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Public Citizen Sues Government Agencies to Stop Illegal Pilot Project That Would Give Mexico-Domiciled Trucks Full Access to U.S.Highways

April 24, 2007

Public Citizen Sues Government Agencies to Stop Illegal Pilot Project That Would Give Mexico-Domiciled Trucks Full Access to U.S.Highways

Consumer, Environmental and Labor Groups Join Lawsuit to Prevent Implementation of NAFTA Truck Program That Violates Federal Law

WASHINGTON, D.C. – Public Citizen joined environmental and labor groups late Monday in suing the federal government to challenge an illegal pilot program that will authorize up to 100 trucking companies based in Mexico to perform long-haul operations within the United States. The groups contend that the project violates federal requirements that the public receive notice and time to comment, and that it would have significant environmental and public safety repercussions. 

Public Citizen, the Sierra Club, the Environmental Law Foundation, the International Brotherhood of Teamsters, the Brotherhood of Teamsters’ Auto and Truck Drivers Local 70 and the Owner-Operator Independent Drivers Association filed the lawsuit against the U.S. Department of Transportation (DOT) and the Federal Motor Carrier Safety Administration (FMCSA) in federal court in California. The groups are seeking an injunction requiring the DOT and FMCSA either to comply with the law by providing public notice of the pilot program and an opportunity for the public to comment on the program – or to set aside the pilot project as unlawful.

“This so-called pilot program was rushed through in secrecy to serve as a showpiece to permit the Bush administration to proclaim victory and declare the entire southern border open to unfettered, long-haul truck commerce before the end of 2008,” said Joan Claybrook, president of Public Citizen. “Congress and the courts should not allow it.”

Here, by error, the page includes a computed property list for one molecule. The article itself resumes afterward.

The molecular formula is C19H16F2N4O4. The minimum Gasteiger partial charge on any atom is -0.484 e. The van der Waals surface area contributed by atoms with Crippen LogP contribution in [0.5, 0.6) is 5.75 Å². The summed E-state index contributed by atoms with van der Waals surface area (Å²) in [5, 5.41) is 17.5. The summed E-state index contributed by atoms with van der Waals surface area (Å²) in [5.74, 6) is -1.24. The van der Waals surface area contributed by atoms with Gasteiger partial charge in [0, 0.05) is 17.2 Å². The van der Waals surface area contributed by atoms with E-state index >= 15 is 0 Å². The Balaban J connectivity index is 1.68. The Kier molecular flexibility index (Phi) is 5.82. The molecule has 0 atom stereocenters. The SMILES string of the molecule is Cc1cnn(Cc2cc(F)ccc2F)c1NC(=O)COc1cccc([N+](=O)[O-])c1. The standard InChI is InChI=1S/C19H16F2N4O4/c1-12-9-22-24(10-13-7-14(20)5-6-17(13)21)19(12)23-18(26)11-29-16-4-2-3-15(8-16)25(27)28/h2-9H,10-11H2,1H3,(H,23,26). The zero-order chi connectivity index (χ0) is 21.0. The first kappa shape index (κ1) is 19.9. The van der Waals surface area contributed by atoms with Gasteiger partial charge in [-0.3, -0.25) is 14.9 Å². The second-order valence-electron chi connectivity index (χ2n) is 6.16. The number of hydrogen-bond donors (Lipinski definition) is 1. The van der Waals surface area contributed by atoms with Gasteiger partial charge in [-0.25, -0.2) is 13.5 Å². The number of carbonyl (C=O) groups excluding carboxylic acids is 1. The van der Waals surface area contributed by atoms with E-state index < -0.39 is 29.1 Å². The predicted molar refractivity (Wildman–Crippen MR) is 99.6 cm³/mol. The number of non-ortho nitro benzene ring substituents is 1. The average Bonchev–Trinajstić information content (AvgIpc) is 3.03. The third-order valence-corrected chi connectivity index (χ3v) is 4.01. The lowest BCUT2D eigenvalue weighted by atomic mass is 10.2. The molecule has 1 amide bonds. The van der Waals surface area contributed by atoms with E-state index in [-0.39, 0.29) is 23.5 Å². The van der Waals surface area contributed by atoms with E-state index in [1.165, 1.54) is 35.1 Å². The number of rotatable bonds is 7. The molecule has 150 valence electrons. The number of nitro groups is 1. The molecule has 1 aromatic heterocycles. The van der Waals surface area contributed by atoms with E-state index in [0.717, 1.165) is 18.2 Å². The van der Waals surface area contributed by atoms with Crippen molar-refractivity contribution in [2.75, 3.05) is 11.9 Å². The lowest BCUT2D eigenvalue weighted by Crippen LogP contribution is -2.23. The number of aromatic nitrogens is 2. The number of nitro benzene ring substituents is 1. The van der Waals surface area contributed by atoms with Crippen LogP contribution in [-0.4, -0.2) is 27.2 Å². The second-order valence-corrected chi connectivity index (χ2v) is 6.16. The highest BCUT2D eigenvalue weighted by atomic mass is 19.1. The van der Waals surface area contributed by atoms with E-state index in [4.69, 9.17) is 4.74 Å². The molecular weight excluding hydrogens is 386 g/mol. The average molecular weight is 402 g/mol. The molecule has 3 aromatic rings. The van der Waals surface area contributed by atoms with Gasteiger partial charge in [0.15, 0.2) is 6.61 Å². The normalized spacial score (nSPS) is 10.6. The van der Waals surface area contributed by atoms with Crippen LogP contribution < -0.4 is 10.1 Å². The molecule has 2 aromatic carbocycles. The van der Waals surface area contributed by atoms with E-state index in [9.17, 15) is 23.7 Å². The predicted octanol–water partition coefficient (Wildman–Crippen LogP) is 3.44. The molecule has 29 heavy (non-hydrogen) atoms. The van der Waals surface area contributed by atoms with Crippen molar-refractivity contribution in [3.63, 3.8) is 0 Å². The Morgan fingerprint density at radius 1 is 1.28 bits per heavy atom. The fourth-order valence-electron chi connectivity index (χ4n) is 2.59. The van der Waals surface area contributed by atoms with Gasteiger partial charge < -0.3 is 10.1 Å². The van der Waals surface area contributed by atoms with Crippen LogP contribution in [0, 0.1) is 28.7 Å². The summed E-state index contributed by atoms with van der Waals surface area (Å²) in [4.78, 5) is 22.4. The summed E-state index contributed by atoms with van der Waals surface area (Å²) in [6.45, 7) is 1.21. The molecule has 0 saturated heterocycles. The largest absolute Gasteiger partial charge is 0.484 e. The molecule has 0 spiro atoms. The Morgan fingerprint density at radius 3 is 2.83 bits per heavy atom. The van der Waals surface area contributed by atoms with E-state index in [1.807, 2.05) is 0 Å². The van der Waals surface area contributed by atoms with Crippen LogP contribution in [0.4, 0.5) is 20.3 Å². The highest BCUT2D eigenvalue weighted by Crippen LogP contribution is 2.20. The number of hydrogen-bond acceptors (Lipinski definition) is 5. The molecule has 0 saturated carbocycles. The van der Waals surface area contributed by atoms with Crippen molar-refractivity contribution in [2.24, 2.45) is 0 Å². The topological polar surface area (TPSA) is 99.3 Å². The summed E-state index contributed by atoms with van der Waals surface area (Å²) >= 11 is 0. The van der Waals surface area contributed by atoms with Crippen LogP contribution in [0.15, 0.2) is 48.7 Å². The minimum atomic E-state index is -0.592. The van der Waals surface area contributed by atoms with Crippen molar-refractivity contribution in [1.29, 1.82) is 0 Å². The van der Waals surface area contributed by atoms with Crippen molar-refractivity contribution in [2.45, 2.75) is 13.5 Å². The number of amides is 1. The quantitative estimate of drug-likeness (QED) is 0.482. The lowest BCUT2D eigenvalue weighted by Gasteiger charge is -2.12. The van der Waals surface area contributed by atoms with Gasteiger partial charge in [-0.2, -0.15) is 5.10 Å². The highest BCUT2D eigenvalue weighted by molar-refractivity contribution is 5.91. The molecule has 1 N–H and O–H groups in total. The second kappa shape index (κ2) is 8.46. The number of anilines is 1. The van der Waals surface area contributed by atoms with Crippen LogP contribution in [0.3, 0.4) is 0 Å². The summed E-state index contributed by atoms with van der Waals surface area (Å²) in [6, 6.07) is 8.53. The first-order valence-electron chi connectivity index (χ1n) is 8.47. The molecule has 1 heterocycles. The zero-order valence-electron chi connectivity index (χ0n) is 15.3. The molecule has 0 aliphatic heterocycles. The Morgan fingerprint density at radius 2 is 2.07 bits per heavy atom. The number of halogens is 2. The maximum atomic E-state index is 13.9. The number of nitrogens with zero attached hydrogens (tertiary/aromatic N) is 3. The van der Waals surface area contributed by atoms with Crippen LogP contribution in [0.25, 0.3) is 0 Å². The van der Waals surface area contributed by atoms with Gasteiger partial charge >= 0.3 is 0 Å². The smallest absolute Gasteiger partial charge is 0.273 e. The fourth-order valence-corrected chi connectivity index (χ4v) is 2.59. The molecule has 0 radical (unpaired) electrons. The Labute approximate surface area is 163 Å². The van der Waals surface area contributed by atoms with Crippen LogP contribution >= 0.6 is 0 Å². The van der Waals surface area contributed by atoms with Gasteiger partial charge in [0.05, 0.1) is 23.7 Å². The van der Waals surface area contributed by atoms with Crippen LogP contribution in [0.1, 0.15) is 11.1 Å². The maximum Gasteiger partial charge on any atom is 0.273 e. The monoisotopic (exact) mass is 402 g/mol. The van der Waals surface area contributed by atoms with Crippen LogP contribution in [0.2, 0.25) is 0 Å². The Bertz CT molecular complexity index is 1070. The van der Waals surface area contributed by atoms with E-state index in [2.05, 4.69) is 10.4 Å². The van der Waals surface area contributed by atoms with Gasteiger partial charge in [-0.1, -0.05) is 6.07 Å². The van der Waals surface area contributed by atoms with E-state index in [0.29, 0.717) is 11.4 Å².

Mexico-domiciled motor carriers currently are permitted to operate in the United States only in specified commercial zones along the southern borders of California, Arizona, New Mexico and Texas. The zones vary in size from approximately three to 20 miles inland from the U.S. border. On Feb. 23, DOT Secretary Mary Peters announced a pilot program to authorize select Mexican trucking companies to perform long-haul operations within the U.S. beyond the current commercial zone and across the nation’s roadways. She also announced that safety inspectors from FMCSA would travel to Mexico as part of the pilot program.

Despite numerous requests by Congress and by environmental, public interest, labor and industry organizations to Peters and the DOT for information about the pilot program, the details of the project are still shrouded in secrecy. The groups are asking the court to find that the failure to publish a detailed description of the pilot project in the Federal Register and the failure to provide notice and an opportunity for public comment violate federal law. They are also seeking an injunction against further implementation of the pilot program unless the agencies comply with these requirements.

The administration’s program is an attempt to   implement a 2001 NAFTA order that required highways in Canada, Mexico and the United States to be fully accessible to trucking companies based in any NAFTA signatory nation. The Clinton administration refused to open the U.S. to Mexican trucking companies because of concerns that the trucks present safety and environmental hazards. Mexico filed a challenge under NAFTA, and in 2001, won a ruling from a NAFTA tribunal ordering the U.S. to open the border or face permanent trade sanctions. The Bush administration announced it would comply with the tribunal’s order.